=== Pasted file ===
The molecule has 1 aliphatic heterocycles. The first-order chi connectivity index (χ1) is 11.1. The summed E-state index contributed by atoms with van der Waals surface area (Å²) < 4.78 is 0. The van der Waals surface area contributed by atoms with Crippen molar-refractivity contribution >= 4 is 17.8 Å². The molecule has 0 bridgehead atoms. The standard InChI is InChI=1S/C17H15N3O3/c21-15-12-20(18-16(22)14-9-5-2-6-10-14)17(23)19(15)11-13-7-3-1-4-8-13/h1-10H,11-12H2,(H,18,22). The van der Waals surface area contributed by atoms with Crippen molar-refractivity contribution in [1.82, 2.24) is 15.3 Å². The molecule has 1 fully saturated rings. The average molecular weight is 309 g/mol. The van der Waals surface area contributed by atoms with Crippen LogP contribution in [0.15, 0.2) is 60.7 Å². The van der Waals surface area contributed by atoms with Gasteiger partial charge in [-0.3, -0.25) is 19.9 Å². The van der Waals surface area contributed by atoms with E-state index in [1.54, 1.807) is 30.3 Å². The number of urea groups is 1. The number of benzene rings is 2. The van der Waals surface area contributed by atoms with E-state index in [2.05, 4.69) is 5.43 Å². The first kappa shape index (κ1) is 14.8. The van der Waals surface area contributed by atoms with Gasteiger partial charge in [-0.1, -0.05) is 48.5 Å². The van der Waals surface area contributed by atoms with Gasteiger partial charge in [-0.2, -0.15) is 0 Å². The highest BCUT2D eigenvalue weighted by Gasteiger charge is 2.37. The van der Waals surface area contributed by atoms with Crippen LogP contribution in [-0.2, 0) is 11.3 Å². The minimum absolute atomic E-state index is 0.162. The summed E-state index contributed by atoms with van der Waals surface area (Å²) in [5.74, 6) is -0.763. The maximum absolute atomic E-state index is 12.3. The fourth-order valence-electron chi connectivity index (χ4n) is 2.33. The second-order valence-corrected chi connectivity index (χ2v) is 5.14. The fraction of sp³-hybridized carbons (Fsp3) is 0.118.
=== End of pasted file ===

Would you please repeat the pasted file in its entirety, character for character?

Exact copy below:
The molecule has 1 aliphatic heterocycles. The first-order chi connectivity index (χ1) is 11.1. The summed E-state index contributed by atoms with van der Waals surface area (Å²) < 4.78 is 0. The van der Waals surface area contributed by atoms with Crippen molar-refractivity contribution >= 4 is 17.8 Å². The molecule has 0 bridgehead atoms. The standard InChI is InChI=1S/C17H15N3O3/c21-15-12-20(18-16(22)14-9-5-2-6-10-14)17(23)19(15)11-13-7-3-1-4-8-13/h1-10H,11-12H2,(H,18,22). The van der Waals surface area contributed by atoms with Crippen molar-refractivity contribution in [1.82, 2.24) is 15.3 Å². The molecule has 1 fully saturated rings. The average molecular weight is 309 g/mol. The van der Waals surface area contributed by atoms with Crippen LogP contribution in [0.15, 0.2) is 60.7 Å². The van der Waals surface area contributed by atoms with Gasteiger partial charge in [-0.3, -0.25) is 19.9 Å². The van der Waals surface area contributed by atoms with E-state index in [1.54, 1.807) is 30.3 Å². The number of urea groups is 1. The number of benzene rings is 2. The van der Waals surface area contributed by atoms with E-state index in [2.05, 4.69) is 5.43 Å². The first kappa shape index (κ1) is 14.8. The van der Waals surface area contributed by atoms with Gasteiger partial charge in [-0.1, -0.05) is 48.5 Å². The van der Waals surface area contributed by atoms with Gasteiger partial charge in [-0.2, -0.15) is 0 Å². The highest BCUT2D eigenvalue weighted by Gasteiger charge is 2.37. The van der Waals surface area contributed by atoms with Crippen LogP contribution in [-0.2, 0) is 11.3 Å². The minimum absolute atomic E-state index is 0.162. The summed E-state index contributed by atoms with van der Waals surface area (Å²) in [5.74, 6) is -0.763. The maximum absolute atomic E-state index is 12.3. The fourth-order valence-electron chi connectivity index (χ4n) is 2.33. The second-order valence-corrected chi connectivity index (χ2v) is 5.14. The fraction of sp³-hybridized carbons (Fsp3) is 0.118.